Physical activity and mental health in children and adolescents: an updated review of reviews and an analysis of causality

Biddle, Stuart J. H. and Ciaccioni, Simone and Thomas, George and Vergeer, Ineke (2019) Physical activity and mental health in children and adolescents: an updated review of reviews and an analysis of causality. Psychology of Sport and Exercise, 42. pp. 146-155. ISSN 1469-0292

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Abstract

Objectives: Evidence concerning physical activity and mental health remains less well documented for children and adolescents. An updated review of systematic reviews and meta-analyses was undertaken concerning physical activity and mental health in children and adolescents, and to judge the extent to which associations can be considered causal.

Methods: Systematic reviews and meta-analyses were identified to update our previous review of reviews (Biddle & Asare, 2011), with papers identified between November 2010 and the end of 2017. Criteria were used to judge causality (Hill, 1965), including strength of association, dose-response association, and experimental evidence.

Results: Since 2011, the quantity (k = 42 reviews) and quality of research has increased in depression (evidence from 10 reviews), self-esteem (10 reviews) and cognitive functioning (25 reviews). Anxiety had only three new, small, reviews. Intervention effects for depression are moderate in strength while observational data show only small or null associations. Variable effect sizes are evident from interventions for the reduction of anxiety and improvement in self-esteem. Higher or improved fitness and physical activity are associated with better cognitive health and performance. There was partial support for a causal association with depression, a lack of support for self-esteem, but support for cognitive functioning.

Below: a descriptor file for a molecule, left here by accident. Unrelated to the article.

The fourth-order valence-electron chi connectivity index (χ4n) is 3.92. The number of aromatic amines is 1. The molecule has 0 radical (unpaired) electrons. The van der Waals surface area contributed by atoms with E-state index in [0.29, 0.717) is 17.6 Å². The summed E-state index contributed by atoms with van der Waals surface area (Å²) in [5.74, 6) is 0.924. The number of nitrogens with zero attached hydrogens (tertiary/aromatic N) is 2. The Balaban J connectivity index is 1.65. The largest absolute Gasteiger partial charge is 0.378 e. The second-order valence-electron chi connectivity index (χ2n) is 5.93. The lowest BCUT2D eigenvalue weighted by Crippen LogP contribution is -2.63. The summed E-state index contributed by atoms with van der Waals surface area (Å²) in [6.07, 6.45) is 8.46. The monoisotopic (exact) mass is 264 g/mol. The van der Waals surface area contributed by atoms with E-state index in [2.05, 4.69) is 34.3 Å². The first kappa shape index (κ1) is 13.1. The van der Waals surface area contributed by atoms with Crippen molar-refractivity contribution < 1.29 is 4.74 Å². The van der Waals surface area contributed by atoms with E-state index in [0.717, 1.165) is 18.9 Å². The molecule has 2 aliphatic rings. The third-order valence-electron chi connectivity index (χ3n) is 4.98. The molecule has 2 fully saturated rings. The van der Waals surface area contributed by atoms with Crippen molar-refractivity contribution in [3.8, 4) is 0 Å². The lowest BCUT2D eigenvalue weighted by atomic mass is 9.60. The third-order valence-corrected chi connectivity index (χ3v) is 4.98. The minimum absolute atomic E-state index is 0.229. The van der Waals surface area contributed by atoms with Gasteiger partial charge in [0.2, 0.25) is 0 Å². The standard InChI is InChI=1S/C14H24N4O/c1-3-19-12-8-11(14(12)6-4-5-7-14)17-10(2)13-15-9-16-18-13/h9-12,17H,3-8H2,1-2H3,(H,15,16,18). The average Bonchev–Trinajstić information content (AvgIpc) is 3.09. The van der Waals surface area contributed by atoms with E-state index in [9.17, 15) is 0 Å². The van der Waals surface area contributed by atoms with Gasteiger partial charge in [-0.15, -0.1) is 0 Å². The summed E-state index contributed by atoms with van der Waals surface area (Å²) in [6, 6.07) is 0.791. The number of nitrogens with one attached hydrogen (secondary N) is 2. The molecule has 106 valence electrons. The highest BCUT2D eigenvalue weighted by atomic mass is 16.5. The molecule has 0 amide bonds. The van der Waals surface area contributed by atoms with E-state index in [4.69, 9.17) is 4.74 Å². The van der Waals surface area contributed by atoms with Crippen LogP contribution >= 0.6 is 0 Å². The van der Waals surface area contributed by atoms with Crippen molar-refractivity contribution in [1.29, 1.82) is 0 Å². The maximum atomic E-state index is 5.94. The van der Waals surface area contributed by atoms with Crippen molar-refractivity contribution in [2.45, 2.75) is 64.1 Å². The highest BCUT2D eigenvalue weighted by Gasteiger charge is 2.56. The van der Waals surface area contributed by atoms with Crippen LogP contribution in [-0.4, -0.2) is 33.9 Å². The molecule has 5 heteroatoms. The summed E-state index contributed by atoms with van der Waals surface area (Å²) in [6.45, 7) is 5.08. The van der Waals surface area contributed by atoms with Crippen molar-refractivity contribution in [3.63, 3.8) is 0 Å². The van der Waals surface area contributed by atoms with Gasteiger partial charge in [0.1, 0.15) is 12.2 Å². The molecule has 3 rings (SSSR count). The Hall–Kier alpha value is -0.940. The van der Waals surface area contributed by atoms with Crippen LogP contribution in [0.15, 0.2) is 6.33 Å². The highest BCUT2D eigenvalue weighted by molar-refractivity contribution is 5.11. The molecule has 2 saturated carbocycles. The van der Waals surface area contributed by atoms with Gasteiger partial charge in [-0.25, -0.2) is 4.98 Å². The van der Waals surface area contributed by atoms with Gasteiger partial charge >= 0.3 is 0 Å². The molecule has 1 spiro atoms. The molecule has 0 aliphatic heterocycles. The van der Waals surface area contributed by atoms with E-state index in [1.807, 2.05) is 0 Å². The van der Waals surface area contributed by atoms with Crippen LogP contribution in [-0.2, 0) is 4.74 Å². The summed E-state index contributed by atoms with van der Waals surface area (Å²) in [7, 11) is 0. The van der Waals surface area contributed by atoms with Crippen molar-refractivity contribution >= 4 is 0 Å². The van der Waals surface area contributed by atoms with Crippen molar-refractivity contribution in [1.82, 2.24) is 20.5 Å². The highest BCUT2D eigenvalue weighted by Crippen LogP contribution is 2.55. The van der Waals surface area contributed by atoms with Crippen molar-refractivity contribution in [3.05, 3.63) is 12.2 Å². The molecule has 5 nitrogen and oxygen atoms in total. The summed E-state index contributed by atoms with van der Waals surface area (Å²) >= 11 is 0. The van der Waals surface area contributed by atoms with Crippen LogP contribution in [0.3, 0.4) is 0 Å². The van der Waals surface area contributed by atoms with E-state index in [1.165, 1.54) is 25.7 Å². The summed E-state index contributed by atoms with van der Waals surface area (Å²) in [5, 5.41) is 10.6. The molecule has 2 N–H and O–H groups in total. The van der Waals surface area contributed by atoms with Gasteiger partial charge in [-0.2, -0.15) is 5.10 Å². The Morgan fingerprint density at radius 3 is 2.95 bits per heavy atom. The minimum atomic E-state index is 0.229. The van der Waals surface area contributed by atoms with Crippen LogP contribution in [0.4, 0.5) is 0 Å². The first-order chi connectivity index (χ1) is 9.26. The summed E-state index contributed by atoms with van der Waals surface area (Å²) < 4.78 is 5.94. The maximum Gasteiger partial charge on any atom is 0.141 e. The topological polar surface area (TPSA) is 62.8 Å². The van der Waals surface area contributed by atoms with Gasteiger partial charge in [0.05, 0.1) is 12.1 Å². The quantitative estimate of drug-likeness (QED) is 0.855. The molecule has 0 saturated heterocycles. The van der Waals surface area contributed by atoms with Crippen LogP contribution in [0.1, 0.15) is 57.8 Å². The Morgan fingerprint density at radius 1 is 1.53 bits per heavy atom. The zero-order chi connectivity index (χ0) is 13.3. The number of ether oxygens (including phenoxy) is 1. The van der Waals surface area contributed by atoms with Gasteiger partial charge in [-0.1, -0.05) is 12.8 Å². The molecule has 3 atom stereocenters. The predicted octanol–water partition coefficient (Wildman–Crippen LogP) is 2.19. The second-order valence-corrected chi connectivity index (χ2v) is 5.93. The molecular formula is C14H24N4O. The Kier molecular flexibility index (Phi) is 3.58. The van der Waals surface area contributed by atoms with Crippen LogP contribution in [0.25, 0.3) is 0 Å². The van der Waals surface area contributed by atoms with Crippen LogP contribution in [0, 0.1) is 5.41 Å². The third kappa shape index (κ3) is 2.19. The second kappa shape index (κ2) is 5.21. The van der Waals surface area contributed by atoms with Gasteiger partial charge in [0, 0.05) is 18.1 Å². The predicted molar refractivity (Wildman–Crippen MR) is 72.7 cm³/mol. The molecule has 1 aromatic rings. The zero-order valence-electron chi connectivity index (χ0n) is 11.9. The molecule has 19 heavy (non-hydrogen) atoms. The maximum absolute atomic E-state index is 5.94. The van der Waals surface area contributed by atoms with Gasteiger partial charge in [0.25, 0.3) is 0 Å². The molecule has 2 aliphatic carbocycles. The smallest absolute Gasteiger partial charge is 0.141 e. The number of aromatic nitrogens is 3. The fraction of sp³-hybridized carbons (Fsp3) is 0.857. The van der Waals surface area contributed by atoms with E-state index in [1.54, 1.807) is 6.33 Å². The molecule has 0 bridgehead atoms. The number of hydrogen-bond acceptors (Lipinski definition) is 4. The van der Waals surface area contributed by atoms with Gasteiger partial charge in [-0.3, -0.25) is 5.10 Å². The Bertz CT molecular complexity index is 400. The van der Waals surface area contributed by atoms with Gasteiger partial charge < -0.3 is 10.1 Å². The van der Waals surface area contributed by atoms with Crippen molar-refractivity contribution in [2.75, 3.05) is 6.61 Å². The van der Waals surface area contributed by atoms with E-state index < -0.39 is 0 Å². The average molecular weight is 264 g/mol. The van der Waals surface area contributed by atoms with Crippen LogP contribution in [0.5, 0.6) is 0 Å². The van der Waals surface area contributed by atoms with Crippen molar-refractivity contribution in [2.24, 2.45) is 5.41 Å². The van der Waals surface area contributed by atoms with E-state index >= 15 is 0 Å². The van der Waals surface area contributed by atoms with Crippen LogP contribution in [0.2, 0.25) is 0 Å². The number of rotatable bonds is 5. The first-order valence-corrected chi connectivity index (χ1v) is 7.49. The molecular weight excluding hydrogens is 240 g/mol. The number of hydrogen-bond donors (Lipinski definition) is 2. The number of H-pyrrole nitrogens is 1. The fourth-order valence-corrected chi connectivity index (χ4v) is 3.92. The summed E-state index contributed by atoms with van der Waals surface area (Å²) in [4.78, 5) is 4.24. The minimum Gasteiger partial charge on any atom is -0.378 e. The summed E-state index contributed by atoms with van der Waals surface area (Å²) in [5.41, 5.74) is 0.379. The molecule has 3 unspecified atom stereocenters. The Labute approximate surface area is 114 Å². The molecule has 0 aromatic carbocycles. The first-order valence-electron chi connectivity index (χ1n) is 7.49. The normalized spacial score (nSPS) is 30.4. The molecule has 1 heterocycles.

Conclusions: There are significant increases in research activity concerning physical activity and depression, self-esteem, and cognitive functioning in young people. The strongest evidence for a causal association appears to be for cognitive functioning, and there is partial evidence for depression.


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Item Type: Article (Commonwealth Reporting Category C)
Refereed: Yes
Item Status: Live Archive
Additional Information: Submitted version deposited in accordance with the copyright policy of the publisher.
Faculty/School / Institute/Centre: Historic - Institute for Resilient Regions - Centre for Health, Informatics and Economic Research (1 Aug 2018 - 31 Mar 2020)
Faculty/School / Institute/Centre: Historic - Institute for Resilient Regions - Centre for Health, Informatics and Economic Research (1 Aug 2018 - 31 Mar 2020)
Date Deposited: 16 Mar 2020 02:00
Last Modified: 27 Mar 2020 04:47
Uncontrolled Keywords: anxiety; cognitive function; depression; self-esteem
Fields of Research (2008): 17 Psychology and Cognitive Sciences > 1701 Psychology > 170114 Sport and Exercise Psychology
11 Medical and Health Sciences > 1106 Human Movement and Sports Science > 110699 Human Movement and Sports Science not elsewhere classified
11 Medical and Health Sciences > 1117 Public Health and Health Services > 111714 Mental Health
Socio-Economic Objectives (2008): C Society > 92 Health > 9204 Public Health (excl. Specific Population Health) > 920499 Public Health (excl. Specific Population Health) not elsewhere classified
C Society > 92 Health > 9204 Public Health (excl. Specific Population Health) > 920410 Mental Health
Identification Number or DOI: https://doi.org/10.1016/j.psychsport.2018.08.011
URI: http://eprints.usq.edu.au/id/eprint/36662

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